Healthcare News & Insights

Coronavirus outbreak: How hospitals are coping with the emergency

The effects of the COVID-19 global pandemic, known as coronavirus, are now being felt in every state, putting demand on hospital resources – particularly in Washington State, New York and California. 

In a FierceHealthcare.com report, the director of quality for the healthcare organization that treated the first case of the virus in the U.S. warned that hospitals should think back to the worst day they ever had, then multiply that times four.

Here are some stress-tested strategies that are helping other hospitals work through the outbreak.

Take inventory

A shortage of supplies, plus questions about the amount in the federal stockpile, has been a concern for doctors and nurses. Running out of masks and gowns is something that, depending where you are, could happen within a few days.

It’s important to take stock of:

  • personal protective equipment (PPE)
  • ventilators – including those in intensive care units, operating rooms and ambulatory surgical centers, and
  • beds – including those that are offline.

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Hospitals should also track the number of people on staff, their vacancy rate and how that could be filled.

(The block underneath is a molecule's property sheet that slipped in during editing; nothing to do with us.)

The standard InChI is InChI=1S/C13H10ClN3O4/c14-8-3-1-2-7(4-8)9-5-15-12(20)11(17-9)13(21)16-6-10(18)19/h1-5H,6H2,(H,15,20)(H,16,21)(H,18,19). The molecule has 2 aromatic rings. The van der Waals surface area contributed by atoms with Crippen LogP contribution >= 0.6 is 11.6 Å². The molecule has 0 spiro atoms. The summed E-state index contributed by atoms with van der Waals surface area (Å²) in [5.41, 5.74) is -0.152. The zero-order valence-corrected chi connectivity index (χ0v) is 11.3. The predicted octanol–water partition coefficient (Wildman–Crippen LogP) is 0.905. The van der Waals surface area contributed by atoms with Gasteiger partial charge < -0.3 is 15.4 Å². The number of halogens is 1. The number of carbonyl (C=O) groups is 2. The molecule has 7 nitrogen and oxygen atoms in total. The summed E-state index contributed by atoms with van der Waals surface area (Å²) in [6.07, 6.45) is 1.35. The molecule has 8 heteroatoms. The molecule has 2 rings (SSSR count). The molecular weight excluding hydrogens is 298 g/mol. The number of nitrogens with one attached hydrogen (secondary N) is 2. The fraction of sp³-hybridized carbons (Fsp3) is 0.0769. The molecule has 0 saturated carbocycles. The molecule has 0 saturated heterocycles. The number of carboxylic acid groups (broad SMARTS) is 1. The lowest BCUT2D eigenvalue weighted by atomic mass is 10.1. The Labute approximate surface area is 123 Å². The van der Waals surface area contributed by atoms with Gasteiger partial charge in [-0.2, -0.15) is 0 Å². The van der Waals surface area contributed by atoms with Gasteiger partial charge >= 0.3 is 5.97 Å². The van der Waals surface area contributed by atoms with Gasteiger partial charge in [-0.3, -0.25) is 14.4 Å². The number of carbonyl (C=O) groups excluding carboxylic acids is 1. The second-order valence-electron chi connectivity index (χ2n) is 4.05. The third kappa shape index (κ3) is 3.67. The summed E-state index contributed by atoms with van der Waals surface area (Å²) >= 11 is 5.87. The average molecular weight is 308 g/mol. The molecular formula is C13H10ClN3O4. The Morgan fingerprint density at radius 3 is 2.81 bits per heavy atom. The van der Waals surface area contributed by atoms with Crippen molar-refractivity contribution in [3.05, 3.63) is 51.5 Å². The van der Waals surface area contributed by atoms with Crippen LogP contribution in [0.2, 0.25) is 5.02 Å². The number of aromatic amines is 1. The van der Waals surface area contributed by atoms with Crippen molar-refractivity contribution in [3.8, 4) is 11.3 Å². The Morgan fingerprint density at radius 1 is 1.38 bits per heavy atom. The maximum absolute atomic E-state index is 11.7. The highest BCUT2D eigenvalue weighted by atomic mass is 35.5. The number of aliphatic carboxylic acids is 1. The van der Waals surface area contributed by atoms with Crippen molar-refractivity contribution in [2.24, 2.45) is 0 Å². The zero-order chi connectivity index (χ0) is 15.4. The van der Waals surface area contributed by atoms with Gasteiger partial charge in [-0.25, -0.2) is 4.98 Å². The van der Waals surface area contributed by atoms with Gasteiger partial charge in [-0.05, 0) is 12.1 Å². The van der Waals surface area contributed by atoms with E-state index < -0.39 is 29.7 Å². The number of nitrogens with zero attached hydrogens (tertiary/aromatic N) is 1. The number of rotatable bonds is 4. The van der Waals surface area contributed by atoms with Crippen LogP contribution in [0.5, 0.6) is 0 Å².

Anticipate staff fatigue

The impact of a pandemic is going to linger longer than events like a natural disaster. Eventually fatigue will set in, and staff members could become less focused, leading to breaches in hospital protocol.

Instead of relying on a patient care rotation of, for example, 36 to 48 hours for your A team and B team, you may have to assemble a C team so the A and B teams can get enough rest to take on their next shift.

Hospitals also need to plan for their healthcare professionals becoming ill with coronavirus, which would require them to quarantine and be out of commission for 14 days.

Consider an alternative care site

Home testing kits for COVID-19 are still in the works, so some hospitals are operating drive-by screening sites or screening tents in their parking lots to triage patients.

Because a sustained community outbreak of coronavirus would require you to take action, start brainstorming possible alternative sites of care.

Consider who will staff an alternate site and how to keep it stocked with supplies, and identify partners in the community you can work with to get it going.

Change radiology’s role

Now that chest CT scans are no longer a required diagnostic for coronavirus, your radiology department should be prepared to be both a screening site and to provide patient care support for your entire health system.

This’ll help take the strain off some of your hospital’s other staff as they become overwhelmed with patients.

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